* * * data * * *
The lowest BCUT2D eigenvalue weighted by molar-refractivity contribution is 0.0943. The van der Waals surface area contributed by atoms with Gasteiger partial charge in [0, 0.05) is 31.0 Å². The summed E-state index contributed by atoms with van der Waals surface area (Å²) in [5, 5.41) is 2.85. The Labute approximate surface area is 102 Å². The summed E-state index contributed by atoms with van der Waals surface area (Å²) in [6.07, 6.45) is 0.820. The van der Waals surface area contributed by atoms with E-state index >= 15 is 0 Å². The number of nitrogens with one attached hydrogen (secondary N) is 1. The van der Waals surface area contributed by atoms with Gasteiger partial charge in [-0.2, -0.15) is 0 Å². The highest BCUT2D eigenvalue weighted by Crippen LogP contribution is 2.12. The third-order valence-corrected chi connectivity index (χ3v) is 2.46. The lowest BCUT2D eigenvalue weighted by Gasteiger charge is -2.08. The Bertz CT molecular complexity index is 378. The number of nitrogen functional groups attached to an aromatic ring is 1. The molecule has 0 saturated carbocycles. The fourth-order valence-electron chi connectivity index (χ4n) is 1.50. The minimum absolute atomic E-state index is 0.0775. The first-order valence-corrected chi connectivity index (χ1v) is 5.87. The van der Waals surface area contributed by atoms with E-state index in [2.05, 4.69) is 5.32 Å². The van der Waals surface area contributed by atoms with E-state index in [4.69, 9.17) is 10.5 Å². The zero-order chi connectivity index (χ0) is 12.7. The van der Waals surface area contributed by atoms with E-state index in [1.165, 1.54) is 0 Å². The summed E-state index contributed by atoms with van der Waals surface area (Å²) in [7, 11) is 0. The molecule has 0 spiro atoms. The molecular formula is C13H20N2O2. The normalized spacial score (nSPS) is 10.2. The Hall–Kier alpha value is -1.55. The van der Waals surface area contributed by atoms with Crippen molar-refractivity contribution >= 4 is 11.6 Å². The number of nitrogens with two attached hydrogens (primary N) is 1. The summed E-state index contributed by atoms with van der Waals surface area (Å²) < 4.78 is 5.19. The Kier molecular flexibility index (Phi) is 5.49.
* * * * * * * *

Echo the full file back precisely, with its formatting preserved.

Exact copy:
The lowest BCUT2D eigenvalue weighted by molar-refractivity contribution is 0.0943. The van der Waals surface area contributed by atoms with Gasteiger partial charge in [0, 0.05) is 31.0 Å². The summed E-state index contributed by atoms with van der Waals surface area (Å²) in [5, 5.41) is 2.85. The Labute approximate surface area is 102 Å². The summed E-state index contributed by atoms with van der Waals surface area (Å²) in [6.07, 6.45) is 0.820. The van der Waals surface area contributed by atoms with E-state index >= 15 is 0 Å². The number of nitrogens with one attached hydrogen (secondary N) is 1. The van der Waals surface area contributed by atoms with Gasteiger partial charge in [-0.2, -0.15) is 0 Å². The highest BCUT2D eigenvalue weighted by Crippen LogP contribution is 2.12. The third-order valence-corrected chi connectivity index (χ3v) is 2.46. The lowest BCUT2D eigenvalue weighted by Gasteiger charge is -2.08. The Bertz CT molecular complexity index is 378. The number of nitrogen functional groups attached to an aromatic ring is 1. The molecule has 0 saturated carbocycles. The fourth-order valence-electron chi connectivity index (χ4n) is 1.50. The minimum absolute atomic E-state index is 0.0775. The first-order valence-corrected chi connectivity index (χ1v) is 5.87. The van der Waals surface area contributed by atoms with E-state index in [2.05, 4.69) is 5.32 Å². The van der Waals surface area contributed by atoms with E-state index in [4.69, 9.17) is 10.5 Å². The zero-order chi connectivity index (χ0) is 12.7. The van der Waals surface area contributed by atoms with E-state index in [1.165, 1.54) is 0 Å². The summed E-state index contributed by atoms with van der Waals surface area (Å²) in [7, 11) is 0. The molecule has 0 spiro atoms. The molecular formula is C13H20N2O2. The normalized spacial score (nSPS) is 10.2. The Hall–Kier alpha value is -1.55. The van der Waals surface area contributed by atoms with Crippen molar-refractivity contribution >= 4 is 11.6 Å². The number of nitrogens with two attached hydrogens (primary N) is 1. The summed E-state index contributed by atoms with van der Waals surface area (Å²) < 4.78 is 5.19. The Kier molecular flexibility index (Phi) is 5.49.